Your expensive content will have a long lifespan. Your cheap content will have a short lifespan. Cost and lifespan are usually correlated - unless we’re talking about TikTok. TikTok’s algorithm famously facilitates the discovery of “old” content.
We recommend checking out this video by VEED to get a clearer sense of how the TikTok algorithm works:
In short, by following our C&L framework, you will distribute your content investment, so most of your resources go to long-form content with long lifespans. By using long-form content as your “mother content”, you stay consistent and build topical authority across social media channels.
There’s another concept that’s tangentially relevant to our framework, and definitely worth discussing: content ROT.
What Is Content Rot?
The “Rot” in “Content ROT” is actually an acronym. It stands for:
- R: Redundant
- O: Obsolete
- T: Trivial
Let’s dive a little deeper.
A piece of content can become redundant when newer material meets its goals better than it does.
For instance, let's say you wrote an article explaining how new Google Sheets features made it easier for accountants to automate certain processes. But later on, you write another piece that serves as a master guide for accountants who want to automate processes with Google Sheets.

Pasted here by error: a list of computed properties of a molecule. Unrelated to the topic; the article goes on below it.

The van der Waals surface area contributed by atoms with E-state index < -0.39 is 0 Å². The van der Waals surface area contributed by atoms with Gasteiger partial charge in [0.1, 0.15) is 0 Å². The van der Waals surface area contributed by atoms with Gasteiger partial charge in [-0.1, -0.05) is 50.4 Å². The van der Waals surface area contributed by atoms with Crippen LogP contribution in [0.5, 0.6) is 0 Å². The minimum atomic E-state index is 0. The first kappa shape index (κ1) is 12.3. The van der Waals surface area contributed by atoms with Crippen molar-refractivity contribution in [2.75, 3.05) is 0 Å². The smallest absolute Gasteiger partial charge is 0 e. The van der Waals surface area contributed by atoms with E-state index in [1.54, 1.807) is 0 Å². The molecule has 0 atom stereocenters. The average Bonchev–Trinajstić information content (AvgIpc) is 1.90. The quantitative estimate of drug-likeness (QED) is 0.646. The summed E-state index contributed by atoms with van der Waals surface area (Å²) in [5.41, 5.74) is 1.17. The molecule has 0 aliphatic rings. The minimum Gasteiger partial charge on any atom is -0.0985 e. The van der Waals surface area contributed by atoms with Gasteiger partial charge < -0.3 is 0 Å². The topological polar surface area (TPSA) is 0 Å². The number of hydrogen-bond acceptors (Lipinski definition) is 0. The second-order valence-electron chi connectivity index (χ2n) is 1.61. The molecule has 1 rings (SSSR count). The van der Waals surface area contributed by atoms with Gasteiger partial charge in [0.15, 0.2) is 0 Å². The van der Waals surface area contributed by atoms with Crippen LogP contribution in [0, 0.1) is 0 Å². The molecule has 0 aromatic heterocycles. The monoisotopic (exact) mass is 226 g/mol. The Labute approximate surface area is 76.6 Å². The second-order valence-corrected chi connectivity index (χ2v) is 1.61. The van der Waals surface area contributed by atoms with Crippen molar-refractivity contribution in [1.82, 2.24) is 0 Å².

You may find that the earlier piece is targeting the same keyword as the newer one, but provides less value and generates very little or no traffic. In that case, you'd be dealing with content redundancy. You could tackle it by turning your old post into a section of the newer, more comprehensive one.
A great example of content obsolescence would be an article explaining how to comply with laws that have been overturned. This article could remain for archivists and those researching the story of law. But it serves no practical purpose. Another more severe example of content obsolescence would be an article announcing that a brand will be present at a trade show that happened 2 years ago.
While content that became redundant can be repurposed into new sections for more successful pieces, obsolete content can be harder to revamp.
In the case of the trade show article, there's little to do beyond adding media content and testimonials from that experience. On the other hand, the article about the overruled law could be transformed into a pillar post about the law’s story, nuances, and repercussions.
It can be hard to define “trivial content”. For the purpose of simplicity, we’ll define it as content that doesn't meet business goals. In short, content with a poor market fit.